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The warlords lived in primitive tents and huts.

Why would the most powerful warlord live in primitive tents instead of, say, a massive stronghold? Also, the village that started this Kemirukage mess had the primitive huts, so there is that.

Because the warlord in question was heavily implied through visual cues to have been a barbarian warlord, while the Fire Lord dressed in a more civilized manner?  (Like, say, the warring tribes from The Great Divide?  =P )

Also, we don't know that that was the village whose children Toz kidnapped.  He could have demanded them to come to his encampment to give him his tribute.  (And, even if the subjugated villages were also low-technology, that doesn't necessarily mean that the rest of the world was likewise technologically limited.)


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Like, the only way the story could happen after the Lion Turtles was if all the firebenders (who also happened to be all the architects, carpenters, and so on) had become the Sun Warriors after Wan.

Or if it took a while for people to figure out how to bend after the lion turtles stopped granting bending.  Or if there were firebenders at that time but they carried melee weapons as well and the comic simply didn't have any reason to show them bending.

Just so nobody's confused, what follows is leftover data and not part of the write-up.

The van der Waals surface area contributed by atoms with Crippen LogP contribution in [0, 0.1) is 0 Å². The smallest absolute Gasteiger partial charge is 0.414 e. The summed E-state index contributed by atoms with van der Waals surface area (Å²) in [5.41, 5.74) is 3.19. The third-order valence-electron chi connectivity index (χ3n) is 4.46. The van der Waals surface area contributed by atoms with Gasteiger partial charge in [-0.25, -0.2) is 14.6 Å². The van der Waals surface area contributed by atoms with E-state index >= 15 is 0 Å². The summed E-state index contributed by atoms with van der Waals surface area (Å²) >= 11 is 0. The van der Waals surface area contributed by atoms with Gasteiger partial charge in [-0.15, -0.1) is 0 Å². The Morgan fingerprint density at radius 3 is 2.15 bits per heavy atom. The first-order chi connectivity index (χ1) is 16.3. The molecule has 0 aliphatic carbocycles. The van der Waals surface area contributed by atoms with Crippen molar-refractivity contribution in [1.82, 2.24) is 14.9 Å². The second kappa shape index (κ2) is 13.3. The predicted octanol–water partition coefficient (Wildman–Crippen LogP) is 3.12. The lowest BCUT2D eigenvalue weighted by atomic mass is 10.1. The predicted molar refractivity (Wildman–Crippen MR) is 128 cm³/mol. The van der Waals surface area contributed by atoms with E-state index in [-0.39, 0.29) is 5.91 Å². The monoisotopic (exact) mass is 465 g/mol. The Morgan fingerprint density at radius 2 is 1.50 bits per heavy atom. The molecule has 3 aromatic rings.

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« Reply #47 on: Jan 02, 2016 04:00 pm »

If it's safe enough to go visit the Dragonbone Catacombs often enough to ensure its proper upkeep, why even bother with the lion turtles in the first place?  =P  Presumably, if things were so bad that the Fire Nation people had to evacuate to the lion turtles, they wouldn't be going back to visit their old homes.  Plus, one would imagine that something like picking up their entire civilization, moving onto lion turtles, and then moving back would have been mentioned in the Catacombs' records.